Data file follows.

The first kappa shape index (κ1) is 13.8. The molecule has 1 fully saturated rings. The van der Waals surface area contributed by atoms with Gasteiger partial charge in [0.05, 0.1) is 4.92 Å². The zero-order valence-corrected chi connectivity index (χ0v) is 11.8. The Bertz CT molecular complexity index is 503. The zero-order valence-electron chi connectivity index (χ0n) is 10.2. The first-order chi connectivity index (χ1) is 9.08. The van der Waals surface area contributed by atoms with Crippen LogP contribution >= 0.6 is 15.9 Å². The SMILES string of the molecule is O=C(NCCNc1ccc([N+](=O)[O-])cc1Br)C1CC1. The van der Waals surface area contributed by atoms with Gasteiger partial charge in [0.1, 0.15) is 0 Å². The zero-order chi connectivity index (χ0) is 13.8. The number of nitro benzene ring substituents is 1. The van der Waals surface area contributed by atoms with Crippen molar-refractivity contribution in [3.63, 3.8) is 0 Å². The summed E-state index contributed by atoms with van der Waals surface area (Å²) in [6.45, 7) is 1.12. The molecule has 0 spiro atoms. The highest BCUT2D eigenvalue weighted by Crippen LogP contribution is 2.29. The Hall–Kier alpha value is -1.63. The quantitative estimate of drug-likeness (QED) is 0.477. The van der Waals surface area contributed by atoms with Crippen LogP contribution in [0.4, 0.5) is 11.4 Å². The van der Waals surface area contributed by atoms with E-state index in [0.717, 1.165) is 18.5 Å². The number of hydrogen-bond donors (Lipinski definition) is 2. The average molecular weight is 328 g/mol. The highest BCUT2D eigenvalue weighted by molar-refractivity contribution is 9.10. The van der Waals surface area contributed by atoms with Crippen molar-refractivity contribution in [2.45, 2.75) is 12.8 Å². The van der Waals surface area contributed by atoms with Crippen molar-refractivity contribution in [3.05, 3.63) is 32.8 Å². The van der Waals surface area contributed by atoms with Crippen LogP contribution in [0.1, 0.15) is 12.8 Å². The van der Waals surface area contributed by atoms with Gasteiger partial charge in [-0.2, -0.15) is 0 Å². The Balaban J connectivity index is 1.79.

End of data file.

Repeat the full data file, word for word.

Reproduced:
The first kappa shape index (κ1) is 13.8. The molecule has 1 fully saturated rings. The van der Waals surface area contributed by atoms with Gasteiger partial charge in [0.05, 0.1) is 4.92 Å². The zero-order valence-corrected chi connectivity index (χ0v) is 11.8. The Bertz CT molecular complexity index is 503. The zero-order valence-electron chi connectivity index (χ0n) is 10.2. The first-order chi connectivity index (χ1) is 9.08. The van der Waals surface area contributed by atoms with Crippen LogP contribution >= 0.6 is 15.9 Å². The SMILES string of the molecule is O=C(NCCNc1ccc([N+](=O)[O-])cc1Br)C1CC1. The van der Waals surface area contributed by atoms with Gasteiger partial charge in [0.1, 0.15) is 0 Å². The zero-order chi connectivity index (χ0) is 13.8. The number of nitro benzene ring substituents is 1. The van der Waals surface area contributed by atoms with Crippen molar-refractivity contribution in [3.63, 3.8) is 0 Å². The summed E-state index contributed by atoms with van der Waals surface area (Å²) in [6.45, 7) is 1.12. The molecule has 0 spiro atoms. The highest BCUT2D eigenvalue weighted by Crippen LogP contribution is 2.29. The Hall–Kier alpha value is -1.63. The quantitative estimate of drug-likeness (QED) is 0.477. The van der Waals surface area contributed by atoms with Crippen LogP contribution in [0.4, 0.5) is 11.4 Å². The van der Waals surface area contributed by atoms with E-state index in [0.717, 1.165) is 18.5 Å². The number of hydrogen-bond donors (Lipinski definition) is 2. The average molecular weight is 328 g/mol. The highest BCUT2D eigenvalue weighted by molar-refractivity contribution is 9.10. The van der Waals surface area contributed by atoms with Crippen molar-refractivity contribution in [2.45, 2.75) is 12.8 Å². The van der Waals surface area contributed by atoms with Crippen molar-refractivity contribution in [3.05, 3.63) is 32.8 Å². The van der Waals surface area contributed by atoms with Crippen LogP contribution in [0.1, 0.15) is 12.8 Å². The van der Waals surface area contributed by atoms with Gasteiger partial charge in [-0.2, -0.15) is 0 Å². The Balaban J connectivity index is 1.79.